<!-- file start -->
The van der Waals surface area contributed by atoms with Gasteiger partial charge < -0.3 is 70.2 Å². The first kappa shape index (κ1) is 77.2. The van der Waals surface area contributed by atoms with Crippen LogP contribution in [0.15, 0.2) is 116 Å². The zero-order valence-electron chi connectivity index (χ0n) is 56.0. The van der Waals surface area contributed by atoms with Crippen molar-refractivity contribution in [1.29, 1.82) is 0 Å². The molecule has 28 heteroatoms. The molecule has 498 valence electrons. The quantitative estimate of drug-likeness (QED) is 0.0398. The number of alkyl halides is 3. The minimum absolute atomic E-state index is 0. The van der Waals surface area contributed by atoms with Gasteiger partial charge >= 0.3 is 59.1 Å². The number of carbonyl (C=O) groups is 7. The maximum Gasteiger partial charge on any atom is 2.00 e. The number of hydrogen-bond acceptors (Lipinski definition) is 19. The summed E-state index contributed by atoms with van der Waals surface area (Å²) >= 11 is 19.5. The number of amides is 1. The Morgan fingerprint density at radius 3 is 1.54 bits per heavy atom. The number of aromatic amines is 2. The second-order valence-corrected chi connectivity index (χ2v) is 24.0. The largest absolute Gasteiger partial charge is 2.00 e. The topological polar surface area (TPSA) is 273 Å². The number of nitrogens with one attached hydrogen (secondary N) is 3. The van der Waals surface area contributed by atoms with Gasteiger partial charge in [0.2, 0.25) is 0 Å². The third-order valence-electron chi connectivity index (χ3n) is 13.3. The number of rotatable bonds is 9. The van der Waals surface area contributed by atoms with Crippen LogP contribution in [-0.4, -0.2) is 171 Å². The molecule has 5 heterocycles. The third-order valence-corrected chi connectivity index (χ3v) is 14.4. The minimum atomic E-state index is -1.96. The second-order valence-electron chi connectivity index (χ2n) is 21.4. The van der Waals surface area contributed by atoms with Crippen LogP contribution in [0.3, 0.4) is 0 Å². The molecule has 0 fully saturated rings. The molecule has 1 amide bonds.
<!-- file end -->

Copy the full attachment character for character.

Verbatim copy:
The van der Waals surface area contributed by atoms with Gasteiger partial charge < -0.3 is 70.2 Å². The first kappa shape index (κ1) is 77.2. The van der Waals surface area contributed by atoms with Crippen LogP contribution in [0.15, 0.2) is 116 Å². The zero-order valence-electron chi connectivity index (χ0n) is 56.0. The van der Waals surface area contributed by atoms with Crippen molar-refractivity contribution in [1.29, 1.82) is 0 Å². The molecule has 28 heteroatoms. The molecule has 498 valence electrons. The quantitative estimate of drug-likeness (QED) is 0.0398. The number of alkyl halides is 3. The minimum absolute atomic E-state index is 0. The van der Waals surface area contributed by atoms with Gasteiger partial charge >= 0.3 is 59.1 Å². The number of carbonyl (C=O) groups is 7. The maximum Gasteiger partial charge on any atom is 2.00 e. The number of hydrogen-bond acceptors (Lipinski definition) is 19. The summed E-state index contributed by atoms with van der Waals surface area (Å²) >= 11 is 19.5. The number of amides is 1. The Morgan fingerprint density at radius 3 is 1.54 bits per heavy atom. The number of aromatic amines is 2. The second-order valence-corrected chi connectivity index (χ2v) is 24.0. The largest absolute Gasteiger partial charge is 2.00 e. The topological polar surface area (TPSA) is 273 Å². The number of nitrogens with one attached hydrogen (secondary N) is 3. The van der Waals surface area contributed by atoms with Gasteiger partial charge in [0.2, 0.25) is 0 Å². The third-order valence-electron chi connectivity index (χ3n) is 13.3. The number of rotatable bonds is 9. The van der Waals surface area contributed by atoms with Crippen LogP contribution in [-0.4, -0.2) is 171 Å². The molecule has 5 heterocycles. The third-order valence-corrected chi connectivity index (χ3v) is 14.4. The minimum atomic E-state index is -1.96. The second-order valence-electron chi connectivity index (χ2n) is 21.4. The van der Waals surface area contributed by atoms with Crippen LogP contribution in [0.3, 0.4) is 0 Å². The molecule has 0 fully saturated rings. The molecule has 1 amide bonds.